Slimcobra likes this.
  7. Maggieiscrazy

    Maggieiscrazy Member

    123
    Oct 14, 2016
    Northern Wisconsin
    240 Sundancer
    5.0. Bravo III
    IMG_0645.PNG
     
  8. Creekwood

    Creekwood Well-Known Member GOLD Sponsor

    Apr 26, 2009
    Oakville and Georgian Bay, Ontario
    '97 330 Sundancer
    2X 454 w/ vDrives
    When
    When I had my last boat I put a lowrance gps sounder on it. Then I added their fuel flow meter. It was plug and play at less than $100. Very handy.
     
  9. Leardriver

    Leardriver Member

    130
    May 24, 2016
    Denver, CO
    2004 270 Sundeck 8.1 Bravo III
    5.0, 5.7, 6.2 8.1 Bravo III over the years
    Here is a fuel flow chart for a 350 mag.
    As you can see, from about 3300 to 4200 RPM, you are using roughly the same amount of fuel per mile traveled, with the option of speeding up or down for conditions, bladder urgency, or dinner time. I was surprised that the efficiency was so high over 4000.
     

    Attached Files:

  10. Strecker25

    Strecker25 Well-Known Member SILVER Sponsor

    Nov 20, 2014
    Rochester, NY
    1998 290 Sundancer
    Twin 5.7EFI/Alphas, Kohler 4kw
    That's a great deal. We have raymarine gear. I believe the lowarance and garmin fuel flow units would work, but I'd have to build up a seatalkng to nmea network to get it all talking and at that point I would go for the fox-marine units at 250/each and get all the engine data I could ever want.
     
  11. Slimcobra

    Slimcobra Member

    86
    Aug 14, 2017
    Port St. John, FL
    2000 Sea Ray 210 SunDeck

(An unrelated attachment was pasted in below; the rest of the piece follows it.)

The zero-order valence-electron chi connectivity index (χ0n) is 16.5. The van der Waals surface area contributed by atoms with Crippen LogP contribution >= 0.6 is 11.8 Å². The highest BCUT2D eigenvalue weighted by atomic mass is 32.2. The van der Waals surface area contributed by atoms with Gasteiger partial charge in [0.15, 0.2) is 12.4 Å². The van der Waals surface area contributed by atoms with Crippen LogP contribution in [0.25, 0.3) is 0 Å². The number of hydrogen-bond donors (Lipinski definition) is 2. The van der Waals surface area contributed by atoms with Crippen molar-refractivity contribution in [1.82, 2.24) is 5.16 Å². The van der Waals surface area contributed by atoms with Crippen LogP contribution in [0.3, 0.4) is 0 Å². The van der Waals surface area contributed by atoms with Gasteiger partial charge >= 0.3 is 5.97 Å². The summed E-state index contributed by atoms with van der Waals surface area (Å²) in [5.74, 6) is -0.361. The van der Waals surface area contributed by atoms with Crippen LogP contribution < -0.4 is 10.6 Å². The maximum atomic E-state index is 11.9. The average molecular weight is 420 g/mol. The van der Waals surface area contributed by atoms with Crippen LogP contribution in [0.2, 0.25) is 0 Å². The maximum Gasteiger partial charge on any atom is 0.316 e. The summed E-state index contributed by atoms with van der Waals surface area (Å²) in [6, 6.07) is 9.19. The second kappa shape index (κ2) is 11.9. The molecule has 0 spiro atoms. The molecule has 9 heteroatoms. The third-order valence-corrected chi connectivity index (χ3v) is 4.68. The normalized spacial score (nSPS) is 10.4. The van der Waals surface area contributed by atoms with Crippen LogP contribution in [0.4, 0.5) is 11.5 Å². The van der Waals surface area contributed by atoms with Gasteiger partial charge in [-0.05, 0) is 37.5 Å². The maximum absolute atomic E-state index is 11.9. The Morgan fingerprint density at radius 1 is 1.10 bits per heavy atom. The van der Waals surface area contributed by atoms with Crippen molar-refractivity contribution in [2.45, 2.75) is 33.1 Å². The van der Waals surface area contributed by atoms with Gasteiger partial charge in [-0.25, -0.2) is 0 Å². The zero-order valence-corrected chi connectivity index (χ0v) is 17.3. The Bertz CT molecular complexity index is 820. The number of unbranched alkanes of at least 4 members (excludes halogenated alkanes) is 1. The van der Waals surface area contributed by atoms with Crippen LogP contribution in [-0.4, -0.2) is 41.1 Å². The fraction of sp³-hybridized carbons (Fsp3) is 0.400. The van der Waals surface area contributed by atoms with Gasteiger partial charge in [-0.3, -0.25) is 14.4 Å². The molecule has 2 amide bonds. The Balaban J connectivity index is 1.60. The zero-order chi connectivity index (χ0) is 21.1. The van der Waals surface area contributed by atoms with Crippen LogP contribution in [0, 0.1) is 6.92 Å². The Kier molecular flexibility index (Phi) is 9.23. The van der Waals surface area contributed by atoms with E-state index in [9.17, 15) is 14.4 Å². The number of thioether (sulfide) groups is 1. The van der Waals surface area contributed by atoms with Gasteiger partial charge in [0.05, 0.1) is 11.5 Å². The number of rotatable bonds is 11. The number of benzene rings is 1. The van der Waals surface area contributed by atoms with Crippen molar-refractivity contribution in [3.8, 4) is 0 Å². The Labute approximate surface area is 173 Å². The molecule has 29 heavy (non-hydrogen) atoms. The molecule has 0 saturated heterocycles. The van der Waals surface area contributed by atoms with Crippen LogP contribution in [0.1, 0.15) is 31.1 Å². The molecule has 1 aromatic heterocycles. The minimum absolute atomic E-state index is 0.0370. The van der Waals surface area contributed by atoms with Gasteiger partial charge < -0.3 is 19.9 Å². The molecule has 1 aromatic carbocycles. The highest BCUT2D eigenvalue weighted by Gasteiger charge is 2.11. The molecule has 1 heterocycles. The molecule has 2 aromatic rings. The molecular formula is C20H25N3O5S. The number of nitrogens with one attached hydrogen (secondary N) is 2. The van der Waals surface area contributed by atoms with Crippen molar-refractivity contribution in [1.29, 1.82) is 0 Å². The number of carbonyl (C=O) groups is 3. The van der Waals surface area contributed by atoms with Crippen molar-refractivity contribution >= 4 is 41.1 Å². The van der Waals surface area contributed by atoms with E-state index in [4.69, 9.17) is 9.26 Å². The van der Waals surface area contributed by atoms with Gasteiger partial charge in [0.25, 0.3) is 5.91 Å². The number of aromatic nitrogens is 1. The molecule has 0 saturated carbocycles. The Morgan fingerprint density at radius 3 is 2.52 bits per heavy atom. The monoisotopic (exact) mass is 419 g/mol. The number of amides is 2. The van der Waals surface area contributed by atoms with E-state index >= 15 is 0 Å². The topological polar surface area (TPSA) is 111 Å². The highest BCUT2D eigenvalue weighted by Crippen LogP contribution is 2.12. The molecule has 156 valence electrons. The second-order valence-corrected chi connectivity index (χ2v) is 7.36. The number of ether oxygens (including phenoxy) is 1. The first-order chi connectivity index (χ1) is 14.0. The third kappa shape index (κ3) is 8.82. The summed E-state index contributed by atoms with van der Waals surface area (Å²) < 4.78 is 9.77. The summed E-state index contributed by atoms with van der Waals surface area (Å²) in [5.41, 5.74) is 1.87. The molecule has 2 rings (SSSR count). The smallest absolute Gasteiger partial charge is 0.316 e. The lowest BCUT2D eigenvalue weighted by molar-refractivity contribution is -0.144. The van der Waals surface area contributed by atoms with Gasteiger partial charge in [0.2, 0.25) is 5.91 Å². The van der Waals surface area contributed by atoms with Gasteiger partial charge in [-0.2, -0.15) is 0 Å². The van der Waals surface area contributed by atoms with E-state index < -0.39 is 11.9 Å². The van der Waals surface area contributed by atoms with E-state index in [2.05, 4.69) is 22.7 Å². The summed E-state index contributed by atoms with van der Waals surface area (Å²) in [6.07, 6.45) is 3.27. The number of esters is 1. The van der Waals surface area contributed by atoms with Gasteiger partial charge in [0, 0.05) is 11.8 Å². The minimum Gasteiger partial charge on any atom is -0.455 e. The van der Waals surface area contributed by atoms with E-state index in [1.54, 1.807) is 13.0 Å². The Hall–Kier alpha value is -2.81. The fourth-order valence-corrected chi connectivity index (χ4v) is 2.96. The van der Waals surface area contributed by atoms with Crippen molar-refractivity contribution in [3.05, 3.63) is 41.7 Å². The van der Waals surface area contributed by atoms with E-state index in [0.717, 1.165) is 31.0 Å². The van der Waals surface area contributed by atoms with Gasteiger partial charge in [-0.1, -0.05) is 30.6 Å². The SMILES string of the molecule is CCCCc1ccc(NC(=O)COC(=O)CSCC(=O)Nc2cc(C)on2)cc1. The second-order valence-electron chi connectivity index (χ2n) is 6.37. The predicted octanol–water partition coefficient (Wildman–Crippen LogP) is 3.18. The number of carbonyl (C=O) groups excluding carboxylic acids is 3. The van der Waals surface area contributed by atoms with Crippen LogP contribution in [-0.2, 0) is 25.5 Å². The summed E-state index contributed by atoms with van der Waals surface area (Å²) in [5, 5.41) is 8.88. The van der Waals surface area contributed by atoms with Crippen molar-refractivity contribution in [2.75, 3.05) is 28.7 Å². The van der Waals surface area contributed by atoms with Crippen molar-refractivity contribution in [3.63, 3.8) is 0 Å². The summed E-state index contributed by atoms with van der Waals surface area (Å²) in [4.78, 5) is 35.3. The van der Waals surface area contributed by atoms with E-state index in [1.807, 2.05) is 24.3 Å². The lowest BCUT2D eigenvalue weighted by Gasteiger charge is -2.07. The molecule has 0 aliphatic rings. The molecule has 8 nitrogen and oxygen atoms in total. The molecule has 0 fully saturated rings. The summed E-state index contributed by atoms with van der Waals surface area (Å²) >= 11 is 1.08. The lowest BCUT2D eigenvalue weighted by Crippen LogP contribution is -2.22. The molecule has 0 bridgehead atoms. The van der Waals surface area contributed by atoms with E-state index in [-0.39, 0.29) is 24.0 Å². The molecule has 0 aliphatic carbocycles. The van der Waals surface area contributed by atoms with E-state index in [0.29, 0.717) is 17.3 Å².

Mercruiser 5.0 w/ Alpha 1 Gen 2
    So now you guys have me scoring the internet for something I have for my car. I have a bluetooth adapter that plugs into my data port on my car that connects to my head unit running Android and I can see real time engine data on the screen. I see Fusion has something similar but does anyone know of an Android enabled app and adapter that for Mercruisers that works in a similar fashion?
     
  12. Strecker25

    Strecker25 Well-Known Member SILVER Sponsor

    Nov 20, 2014
    Rochester, NY
    1998 290 Sundancer
    Twin 5.7EFI/Alphas, Kohler 4kw
    https://fox-marine.com/
     
  13. Slimcobra

    Slimcobra Member

    86
    Aug 14, 2017
    Port St. John, FL
    2000 Sea Ray 210 SunDeck
    Mercruiser 5.0 w/ Alpha 1 Gen 2
  14. Strecker25

    Strecker25 Well-Known Member SILVER Sponsor

    Nov 20, 2014
    Rochester, NY
    1998 290 Sundancer
    Twin 5.7EFI/Alphas, Kohler 4kw
    Ah sorry I didn't read it close enough, I saw Android mentioned but didn't realize it was coming soon.
     
    Slimcobra likes this.
  15. JVM225

    JVM225 Well-Known Member

    Apr 8, 2008
    Farmingdale, NY
    2002 410 Sundancer, Monaco Edition.
    3126 Cats.
    Sounds about right to me.
     
  16. sbw1

    sbw1 Well-Known Member

    Oct 10, 2006
    West Michigan
    This is listed in my signature
    This is listed in my signature
    We don't pay much attention to a partucular cruising speed when plotting a course since that plotting usually takes place in a slip the day before going on the cruise. Once the course is in the computer, we will sometimes add different speed data to get various ETAs for further planning purposes. However, cruising speed on open large bodies of water is always heavily dependent on wave heights. You end up making the best speed that is comfortable, and the ETA is displayed based upon real conditions what ever those happen to be on the day of the trip.
     
  17. bobeast

    bobeast Dance the Tide SILVER Sponsor

    462
    Oct 22, 2017
    Isleton, CA
    2002 310DA
    350 MPI w/V-drives
    ^^ this ^^. In addition, the fox marine adapter hooks up to your NMEA 2000 network to display some of the data (although not as much) on your MFD. Definitely on my short-list.